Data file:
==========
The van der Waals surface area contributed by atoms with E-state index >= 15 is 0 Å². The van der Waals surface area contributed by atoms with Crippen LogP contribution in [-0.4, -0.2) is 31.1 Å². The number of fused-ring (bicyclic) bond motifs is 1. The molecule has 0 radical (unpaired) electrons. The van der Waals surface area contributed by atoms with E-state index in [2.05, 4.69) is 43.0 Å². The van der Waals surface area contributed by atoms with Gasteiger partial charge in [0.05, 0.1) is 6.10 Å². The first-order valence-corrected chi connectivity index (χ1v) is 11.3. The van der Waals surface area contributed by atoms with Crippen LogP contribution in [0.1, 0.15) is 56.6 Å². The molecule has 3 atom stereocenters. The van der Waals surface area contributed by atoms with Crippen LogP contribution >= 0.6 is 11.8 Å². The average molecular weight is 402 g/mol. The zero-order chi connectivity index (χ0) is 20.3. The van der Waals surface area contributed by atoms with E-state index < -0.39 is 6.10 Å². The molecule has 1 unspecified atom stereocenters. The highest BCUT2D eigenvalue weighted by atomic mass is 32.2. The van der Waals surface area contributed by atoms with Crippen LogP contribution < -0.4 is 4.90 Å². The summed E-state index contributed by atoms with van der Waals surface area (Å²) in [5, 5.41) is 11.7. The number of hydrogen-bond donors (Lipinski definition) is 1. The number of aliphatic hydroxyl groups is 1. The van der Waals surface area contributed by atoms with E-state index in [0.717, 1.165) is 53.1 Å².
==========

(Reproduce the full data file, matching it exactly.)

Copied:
The van der Waals surface area contributed by atoms with E-state index >= 15 is 0 Å². The van der Waals surface area contributed by atoms with Crippen LogP contribution in [-0.4, -0.2) is 31.1 Å². The number of fused-ring (bicyclic) bond motifs is 1. The molecule has 0 radical (unpaired) electrons. The van der Waals surface area contributed by atoms with E-state index in [2.05, 4.69) is 43.0 Å². The van der Waals surface area contributed by atoms with Gasteiger partial charge in [0.05, 0.1) is 6.10 Å². The first-order valence-corrected chi connectivity index (χ1v) is 11.3. The van der Waals surface area contributed by atoms with Crippen LogP contribution in [0.1, 0.15) is 56.6 Å². The molecule has 3 atom stereocenters. The van der Waals surface area contributed by atoms with Crippen LogP contribution >= 0.6 is 11.8 Å². The average molecular weight is 402 g/mol. The zero-order chi connectivity index (χ0) is 20.3. The van der Waals surface area contributed by atoms with E-state index < -0.39 is 6.10 Å². The molecule has 1 unspecified atom stereocenters. The highest BCUT2D eigenvalue weighted by atomic mass is 32.2. The van der Waals surface area contributed by atoms with Crippen LogP contribution < -0.4 is 4.90 Å². The summed E-state index contributed by atoms with van der Waals surface area (Å²) in [5, 5.41) is 11.7. The number of hydrogen-bond donors (Lipinski definition) is 1. The number of aliphatic hydroxyl groups is 1. The van der Waals surface area contributed by atoms with E-state index in [0.717, 1.165) is 53.1 Å².